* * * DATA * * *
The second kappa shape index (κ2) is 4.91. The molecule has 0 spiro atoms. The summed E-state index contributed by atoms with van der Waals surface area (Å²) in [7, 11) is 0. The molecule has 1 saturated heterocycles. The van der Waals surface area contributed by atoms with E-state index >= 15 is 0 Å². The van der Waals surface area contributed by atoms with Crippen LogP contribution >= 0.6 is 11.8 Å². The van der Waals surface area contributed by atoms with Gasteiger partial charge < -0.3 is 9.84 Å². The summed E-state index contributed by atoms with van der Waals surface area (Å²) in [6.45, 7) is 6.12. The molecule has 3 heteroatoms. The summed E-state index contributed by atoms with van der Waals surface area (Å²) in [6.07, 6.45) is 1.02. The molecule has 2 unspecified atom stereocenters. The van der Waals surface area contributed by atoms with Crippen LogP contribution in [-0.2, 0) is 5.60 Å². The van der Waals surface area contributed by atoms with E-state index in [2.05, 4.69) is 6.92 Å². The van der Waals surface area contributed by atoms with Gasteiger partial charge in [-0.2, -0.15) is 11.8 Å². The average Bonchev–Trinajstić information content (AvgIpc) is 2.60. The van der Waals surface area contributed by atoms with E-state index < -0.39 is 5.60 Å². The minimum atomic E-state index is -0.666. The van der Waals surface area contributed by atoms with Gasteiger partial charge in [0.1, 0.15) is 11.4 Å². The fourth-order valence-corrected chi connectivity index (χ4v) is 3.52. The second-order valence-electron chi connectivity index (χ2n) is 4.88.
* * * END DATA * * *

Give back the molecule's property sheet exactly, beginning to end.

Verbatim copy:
The second kappa shape index (κ2) is 4.91. The molecule has 0 spiro atoms. The summed E-state index contributed by atoms with van der Waals surface area (Å²) in [7, 11) is 0. The molecule has 1 saturated heterocycles. The van der Waals surface area contributed by atoms with E-state index >= 15 is 0 Å². The van der Waals surface area contributed by atoms with Crippen LogP contribution >= 0.6 is 11.8 Å². The van der Waals surface area contributed by atoms with Gasteiger partial charge < -0.3 is 9.84 Å². The summed E-state index contributed by atoms with van der Waals surface area (Å²) in [6.45, 7) is 6.12. The molecule has 3 heteroatoms. The summed E-state index contributed by atoms with van der Waals surface area (Å²) in [6.07, 6.45) is 1.02. The molecule has 2 unspecified atom stereocenters. The van der Waals surface area contributed by atoms with Crippen LogP contribution in [-0.2, 0) is 5.60 Å². The van der Waals surface area contributed by atoms with E-state index in [2.05, 4.69) is 6.92 Å². The van der Waals surface area contributed by atoms with Gasteiger partial charge in [-0.2, -0.15) is 11.8 Å². The average Bonchev–Trinajstić information content (AvgIpc) is 2.60. The van der Waals surface area contributed by atoms with E-state index < -0.39 is 5.60 Å². The minimum atomic E-state index is -0.666. The van der Waals surface area contributed by atoms with Gasteiger partial charge in [0.1, 0.15) is 11.4 Å². The fourth-order valence-corrected chi connectivity index (χ4v) is 3.52. The second-order valence-electron chi connectivity index (χ2n) is 4.88.